NEW YORK—The 143rd Audio Engineering Society International Convention and Exposition promises more synergies of people, ideas and technologies than any AES event in history. That's important to consider, as the modern audio engineer will likely touch down in fields of broadcast and content streaming, networked audio, live sound, recording and music production, audio for games, films and multimedia content—and who knows what else—just within the next year.
AES attendees will continue to find the most carefully curated new technologies on the exposition floor, yet a broader sense of purpose will be emphasized through the Javits Convention center. Co-located with the debuting NAB Show New York event, AES allows members and attendees with an Exhibits-Plus or All Access AES registration the full scope of what it means to both literally and figuratively network in pro audio today.
Nothing more effectively exemplifies the necessity of these AES Convention synergies than the AoIP revolution within professional audio. More often paired with the video content, the workflow of audio engineering is increasingly distributed via Ethernet and manipulated via GUI, or touch, devices. And despite the stalwart creative uses of analog signal processing, most historically analog products have been effectively emulated in digital tools, or plug-ins, today, thus processes living in an at-the-source captured digital world offer a variety of positive benefits. So the network controllability of, for example, a digital microphone opens up a world of workflow (and cashflow) benefits. Such concepts are just the tip of the iceberg; one that is melting due to the hot brain trust to be found at gatherings like AES NYC 2017.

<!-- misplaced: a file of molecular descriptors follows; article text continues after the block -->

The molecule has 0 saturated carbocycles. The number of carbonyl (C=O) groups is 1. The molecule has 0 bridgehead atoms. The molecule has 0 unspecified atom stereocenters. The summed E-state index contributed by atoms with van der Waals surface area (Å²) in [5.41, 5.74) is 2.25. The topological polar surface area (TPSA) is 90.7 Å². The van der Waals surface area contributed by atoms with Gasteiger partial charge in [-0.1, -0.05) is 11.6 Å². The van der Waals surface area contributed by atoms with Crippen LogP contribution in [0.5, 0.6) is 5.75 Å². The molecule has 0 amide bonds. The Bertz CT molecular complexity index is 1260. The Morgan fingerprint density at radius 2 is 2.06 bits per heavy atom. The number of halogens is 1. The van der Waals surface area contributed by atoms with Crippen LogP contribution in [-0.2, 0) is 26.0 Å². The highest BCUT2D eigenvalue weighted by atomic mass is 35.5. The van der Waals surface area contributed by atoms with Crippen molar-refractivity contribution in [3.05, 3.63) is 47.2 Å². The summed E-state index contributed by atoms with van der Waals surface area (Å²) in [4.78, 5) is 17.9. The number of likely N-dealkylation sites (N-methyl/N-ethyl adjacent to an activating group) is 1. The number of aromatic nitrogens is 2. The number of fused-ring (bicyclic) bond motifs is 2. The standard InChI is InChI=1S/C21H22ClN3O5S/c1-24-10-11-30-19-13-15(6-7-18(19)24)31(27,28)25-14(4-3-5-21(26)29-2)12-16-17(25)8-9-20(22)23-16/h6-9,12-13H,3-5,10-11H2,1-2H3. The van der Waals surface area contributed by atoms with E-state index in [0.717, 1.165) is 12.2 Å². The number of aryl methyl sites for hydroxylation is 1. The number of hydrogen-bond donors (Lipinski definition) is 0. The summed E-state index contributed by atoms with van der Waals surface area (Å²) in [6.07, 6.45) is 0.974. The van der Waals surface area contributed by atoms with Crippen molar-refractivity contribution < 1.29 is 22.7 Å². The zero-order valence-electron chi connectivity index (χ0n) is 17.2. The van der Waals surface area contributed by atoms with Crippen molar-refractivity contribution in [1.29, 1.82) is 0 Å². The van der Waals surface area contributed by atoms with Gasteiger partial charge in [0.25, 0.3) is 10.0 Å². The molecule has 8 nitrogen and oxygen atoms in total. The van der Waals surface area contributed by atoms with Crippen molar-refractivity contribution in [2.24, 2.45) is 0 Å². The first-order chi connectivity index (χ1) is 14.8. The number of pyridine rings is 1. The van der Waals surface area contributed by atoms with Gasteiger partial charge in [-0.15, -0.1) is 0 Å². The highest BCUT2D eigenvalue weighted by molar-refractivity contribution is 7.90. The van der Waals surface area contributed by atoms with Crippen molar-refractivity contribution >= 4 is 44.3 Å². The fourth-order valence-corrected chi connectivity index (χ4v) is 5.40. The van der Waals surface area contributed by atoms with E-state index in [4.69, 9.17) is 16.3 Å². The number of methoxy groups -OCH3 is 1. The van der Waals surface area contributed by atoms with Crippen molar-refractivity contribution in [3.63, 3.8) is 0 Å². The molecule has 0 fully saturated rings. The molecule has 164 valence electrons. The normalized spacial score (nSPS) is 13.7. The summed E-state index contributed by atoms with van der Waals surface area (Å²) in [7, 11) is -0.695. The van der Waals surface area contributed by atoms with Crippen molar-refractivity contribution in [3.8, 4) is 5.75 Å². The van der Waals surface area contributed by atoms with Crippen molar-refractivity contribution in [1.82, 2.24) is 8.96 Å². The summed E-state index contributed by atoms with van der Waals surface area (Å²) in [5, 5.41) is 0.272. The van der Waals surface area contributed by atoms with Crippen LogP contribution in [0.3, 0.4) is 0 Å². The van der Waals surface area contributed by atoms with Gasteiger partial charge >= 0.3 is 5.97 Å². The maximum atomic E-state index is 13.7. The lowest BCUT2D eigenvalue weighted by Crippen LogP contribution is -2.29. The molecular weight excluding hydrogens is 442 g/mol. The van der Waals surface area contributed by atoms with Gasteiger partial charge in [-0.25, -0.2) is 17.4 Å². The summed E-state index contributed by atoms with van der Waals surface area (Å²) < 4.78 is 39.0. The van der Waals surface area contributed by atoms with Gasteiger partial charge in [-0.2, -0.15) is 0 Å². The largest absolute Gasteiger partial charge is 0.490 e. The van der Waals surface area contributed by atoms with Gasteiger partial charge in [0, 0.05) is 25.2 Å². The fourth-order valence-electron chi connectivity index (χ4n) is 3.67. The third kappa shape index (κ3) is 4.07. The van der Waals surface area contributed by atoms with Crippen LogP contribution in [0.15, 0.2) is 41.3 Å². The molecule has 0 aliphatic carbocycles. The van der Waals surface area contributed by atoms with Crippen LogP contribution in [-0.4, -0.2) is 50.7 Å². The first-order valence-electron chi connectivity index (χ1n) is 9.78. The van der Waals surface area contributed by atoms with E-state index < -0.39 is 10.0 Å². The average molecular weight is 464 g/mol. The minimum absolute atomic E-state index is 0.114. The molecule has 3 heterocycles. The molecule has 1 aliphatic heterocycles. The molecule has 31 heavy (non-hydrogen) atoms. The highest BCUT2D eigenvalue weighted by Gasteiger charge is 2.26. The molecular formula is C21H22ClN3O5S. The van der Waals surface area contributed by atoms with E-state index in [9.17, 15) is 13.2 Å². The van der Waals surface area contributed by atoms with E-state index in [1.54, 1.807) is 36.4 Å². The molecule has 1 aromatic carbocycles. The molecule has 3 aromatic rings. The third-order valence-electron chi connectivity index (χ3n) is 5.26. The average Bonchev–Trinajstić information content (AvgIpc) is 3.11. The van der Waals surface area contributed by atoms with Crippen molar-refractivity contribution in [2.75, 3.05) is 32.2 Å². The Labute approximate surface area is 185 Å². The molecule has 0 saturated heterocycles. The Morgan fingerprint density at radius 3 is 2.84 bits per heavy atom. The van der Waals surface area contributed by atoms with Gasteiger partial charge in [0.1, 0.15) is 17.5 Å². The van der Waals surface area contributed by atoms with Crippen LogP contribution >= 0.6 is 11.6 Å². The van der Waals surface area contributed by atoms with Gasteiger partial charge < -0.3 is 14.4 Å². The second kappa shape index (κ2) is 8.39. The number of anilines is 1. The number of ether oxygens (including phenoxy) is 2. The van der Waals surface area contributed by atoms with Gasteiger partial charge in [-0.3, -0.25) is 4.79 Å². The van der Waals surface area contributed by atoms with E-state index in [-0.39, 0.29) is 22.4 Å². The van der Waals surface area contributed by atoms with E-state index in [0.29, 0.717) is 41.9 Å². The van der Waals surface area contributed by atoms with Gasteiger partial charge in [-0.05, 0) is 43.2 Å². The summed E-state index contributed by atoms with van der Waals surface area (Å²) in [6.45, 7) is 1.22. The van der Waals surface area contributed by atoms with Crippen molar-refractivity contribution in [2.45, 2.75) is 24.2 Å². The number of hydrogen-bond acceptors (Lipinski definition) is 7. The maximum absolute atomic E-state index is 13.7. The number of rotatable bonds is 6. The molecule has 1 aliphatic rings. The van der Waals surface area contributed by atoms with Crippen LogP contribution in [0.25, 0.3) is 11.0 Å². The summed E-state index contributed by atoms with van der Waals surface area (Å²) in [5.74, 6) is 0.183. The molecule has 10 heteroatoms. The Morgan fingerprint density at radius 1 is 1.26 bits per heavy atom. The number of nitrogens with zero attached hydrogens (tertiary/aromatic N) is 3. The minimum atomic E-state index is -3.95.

“Networked audio affords end users and installers so many benefits that it's easy to see why [many] customers are demanding it,” note Audio-Technica Engineer Ben Cochran, who has worked on his company's AoIP/Dante-ready microphone initiative—a “disruptive tech” success, like USB microphones—from the beginning. “Installs are cheaper and easier when using Cat5 over traditional copper cabling. Giving customers the ability to remotely-control their devices over the same cable connection that's providing audio means less confusion in routing, channel identification, and establishing presets between different setups or shows. Customers are always excited by the ability to plug a host of microphones into a network switch and configure them without worry that something was plugged in to the wrong channel, or has the wrong setting. Once the audio is on the network, it can go anywhere and easily be reconfigured. For that reason, we believe that networked audio is the future of connectivity for professional media products.”
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